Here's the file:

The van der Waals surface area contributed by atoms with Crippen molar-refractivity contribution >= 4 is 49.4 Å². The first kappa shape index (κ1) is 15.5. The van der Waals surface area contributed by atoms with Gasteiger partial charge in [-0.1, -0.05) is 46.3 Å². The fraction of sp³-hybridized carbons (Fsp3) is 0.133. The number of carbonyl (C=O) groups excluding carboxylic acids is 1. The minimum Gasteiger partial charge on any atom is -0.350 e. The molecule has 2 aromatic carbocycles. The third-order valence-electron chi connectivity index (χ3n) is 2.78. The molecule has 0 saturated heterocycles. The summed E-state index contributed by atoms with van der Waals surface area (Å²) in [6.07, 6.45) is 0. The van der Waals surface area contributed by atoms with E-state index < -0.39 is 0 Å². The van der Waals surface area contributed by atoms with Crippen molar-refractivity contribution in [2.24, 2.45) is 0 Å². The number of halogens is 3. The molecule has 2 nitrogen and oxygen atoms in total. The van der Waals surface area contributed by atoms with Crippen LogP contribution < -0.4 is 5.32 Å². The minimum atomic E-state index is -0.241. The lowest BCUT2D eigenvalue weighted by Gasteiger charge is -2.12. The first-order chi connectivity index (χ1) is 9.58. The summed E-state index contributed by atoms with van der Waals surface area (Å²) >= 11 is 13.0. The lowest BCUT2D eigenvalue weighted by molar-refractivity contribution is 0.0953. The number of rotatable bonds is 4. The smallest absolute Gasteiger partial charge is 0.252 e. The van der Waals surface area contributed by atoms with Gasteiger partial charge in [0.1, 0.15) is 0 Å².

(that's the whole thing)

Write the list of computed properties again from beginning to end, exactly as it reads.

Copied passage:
The van der Waals surface area contributed by atoms with Crippen molar-refractivity contribution >= 4 is 49.4 Å². The first kappa shape index (κ1) is 15.5. The van der Waals surface area contributed by atoms with Gasteiger partial charge in [-0.1, -0.05) is 46.3 Å². The fraction of sp³-hybridized carbons (Fsp3) is 0.133. The number of carbonyl (C=O) groups excluding carboxylic acids is 1. The minimum Gasteiger partial charge on any atom is -0.350 e. The molecule has 2 aromatic carbocycles. The third-order valence-electron chi connectivity index (χ3n) is 2.78. The molecule has 0 saturated heterocycles. The summed E-state index contributed by atoms with van der Waals surface area (Å²) in [6.07, 6.45) is 0. The van der Waals surface area contributed by atoms with E-state index < -0.39 is 0 Å². The van der Waals surface area contributed by atoms with Crippen molar-refractivity contribution in [2.24, 2.45) is 0 Å². The number of halogens is 3. The molecule has 2 nitrogen and oxygen atoms in total. The van der Waals surface area contributed by atoms with Crippen LogP contribution < -0.4 is 5.32 Å². The minimum atomic E-state index is -0.241. The lowest BCUT2D eigenvalue weighted by Gasteiger charge is -2.12. The first-order chi connectivity index (χ1) is 9.58. The summed E-state index contributed by atoms with van der Waals surface area (Å²) >= 11 is 13.0. The lowest BCUT2D eigenvalue weighted by molar-refractivity contribution is 0.0953. The number of rotatable bonds is 4. The smallest absolute Gasteiger partial charge is 0.252 e. The van der Waals surface area contributed by atoms with Gasteiger partial charge in [0.1, 0.15) is 0 Å².